Neuberger Berman, the $300 billion financial giant that owns Martha Stewart's brand, is betting its future on a SWAT team of data scientists

Neuberger Berman, the $300 billion financial giant that owns Martha Stewart's brand, is betting its future on a SWAT team of data scientists

Martha Stewart


Neuberger Berman, which owns Martha Stewart's brand, is going deep on data.

  • Neuberger Berman, the financial giant that owns the brand of Martha Stewart, is expanding its team of data scientists in a bid to attract and retain investor dollars.
  • Leading the charge is Mike Recce, the financial giant's chief data scientist who the firm hired from Singapore sovereign wealth fund GIC in 2017.
  • This expansion in data comes as investors are demanding more granular insights into how their money is being put to use.

Mike Recce wants to check out your job postings.

He's not looking for work -- he joined $300 billion asset manager Neuberger Berman in 2017 as chief data scientist from Singapore sovereign wealth fund GIC and likes his job.

Rather, he wants to understand what the openings say about the direction of your company.

"We analyze the nature of how a company is hiring," says Recce, of his data team at Neuberger Berman. "This lets investors understand [a company's] relative health."


This type of analysis is important to Neuberger when it's evaluating what companies - both public and private - it should invest in. Even after that, Recce continues to dig up data when measuring the performance of an investment.

As firm executives looks to the future, it is betting that data will play an increasingly significant role in attracting and retaining investor dollars.

Ever since Recce joined the financial giant, the data unit has expanded from just Reece himself to nine total in little more than two years. The firm is now looking to add even more talent, posting a job ad on LinkedIn earlier this week for a New York-based data scientist.

"We are continually growing," says Recce.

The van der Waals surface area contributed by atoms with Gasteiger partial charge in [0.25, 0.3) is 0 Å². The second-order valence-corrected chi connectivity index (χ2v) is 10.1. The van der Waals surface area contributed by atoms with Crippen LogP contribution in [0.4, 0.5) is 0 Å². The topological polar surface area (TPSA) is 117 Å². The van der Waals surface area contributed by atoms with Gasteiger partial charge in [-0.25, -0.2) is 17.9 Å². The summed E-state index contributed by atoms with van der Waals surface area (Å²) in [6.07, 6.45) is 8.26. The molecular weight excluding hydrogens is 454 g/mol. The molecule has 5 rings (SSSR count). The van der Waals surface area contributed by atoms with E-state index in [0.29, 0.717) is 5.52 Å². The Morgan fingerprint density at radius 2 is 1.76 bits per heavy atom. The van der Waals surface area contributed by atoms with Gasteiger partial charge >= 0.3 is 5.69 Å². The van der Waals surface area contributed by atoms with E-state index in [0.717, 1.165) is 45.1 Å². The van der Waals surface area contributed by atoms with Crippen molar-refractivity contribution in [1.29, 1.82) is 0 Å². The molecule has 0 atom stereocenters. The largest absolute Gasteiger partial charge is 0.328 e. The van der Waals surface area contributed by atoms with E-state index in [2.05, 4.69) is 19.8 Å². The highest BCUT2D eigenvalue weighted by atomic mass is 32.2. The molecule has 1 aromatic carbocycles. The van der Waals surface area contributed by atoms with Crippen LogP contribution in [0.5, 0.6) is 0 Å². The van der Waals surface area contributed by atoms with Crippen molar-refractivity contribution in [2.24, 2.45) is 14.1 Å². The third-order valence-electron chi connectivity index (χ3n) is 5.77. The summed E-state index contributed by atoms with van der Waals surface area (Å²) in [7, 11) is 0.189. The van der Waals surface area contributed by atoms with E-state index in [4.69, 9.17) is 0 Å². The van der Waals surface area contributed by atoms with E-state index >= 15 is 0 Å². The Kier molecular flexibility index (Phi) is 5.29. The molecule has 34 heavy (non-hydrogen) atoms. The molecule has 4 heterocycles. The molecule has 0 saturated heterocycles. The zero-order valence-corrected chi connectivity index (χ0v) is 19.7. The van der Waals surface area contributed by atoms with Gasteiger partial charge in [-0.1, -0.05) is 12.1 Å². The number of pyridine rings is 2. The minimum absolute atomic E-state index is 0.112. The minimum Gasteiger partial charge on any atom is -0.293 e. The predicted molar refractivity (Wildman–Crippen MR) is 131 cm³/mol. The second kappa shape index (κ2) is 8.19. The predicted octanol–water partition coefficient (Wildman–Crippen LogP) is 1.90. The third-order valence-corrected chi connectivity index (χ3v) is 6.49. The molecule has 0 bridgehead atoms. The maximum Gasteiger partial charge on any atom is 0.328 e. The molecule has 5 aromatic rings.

The team supports all of Neuberger Berman's 560 investment professionals across the firm, including in equity, fixed income and alternatives. But private equity -- where data is hard to come by -- is where the team is especially helpful, says Tony Tutrone, head of alternatives at the firm.


Of Neuberger's $75 billion private equity arm, its Dyal unit, which buys minority stakes in private equity firms, is its most well known business on Wall Street. It also owns the smaller but glamorous Marquee Brands, which manages brands including Martha Stewart and Bruno Magli.

"Data has always been a challenge in the private markets," says Tutrone, noting that public companies report their data on quarterly basis.

To fill in the void, the firm has compiled its own data set for the private markets, which has entailed purchasing data -- like aggregated job postings and anonymized credit card transactions -- from outside vendors. At the same time, it has relied on its own information about the companies it owns.

"Just the information we have on how industries are performing and how economies are performing... we can see things others won't for months," Tutron says.

To be sure, Neuberger Berman isn't the only firm beefing up its data prowess.


KKR announced last month that it hired the top technology officer from Northwestern Mutual and said that a data-approach to investing will play a central role in the firm's evolution. Meanwhile, Blackstone has also gone quant, hiring Matt Katz from Point72 Asset Management to lead a data team informing the firm's investment decision-making.

The trend comes from a fundamental shift in the relationship between firms and their investors, Tutrone says.

These days, he observes, investors who cough over capital to spend in the private markets aren't willing to stand by idly and wait out their returns.

That's different from when Tutrone started his career at Lehman Brothers in 1986 as an investment banker. Back then, all investors generally asked for was the names of the companies private equity firms would invest their money in, some high level information on what the companies did and their performance.

"In the old days the relationship was different," he says, of investors' relationships with their money managers. "They just wanted the [private equity firm] to give them back more money than they gave them originally. Now, they are demanding much, much more."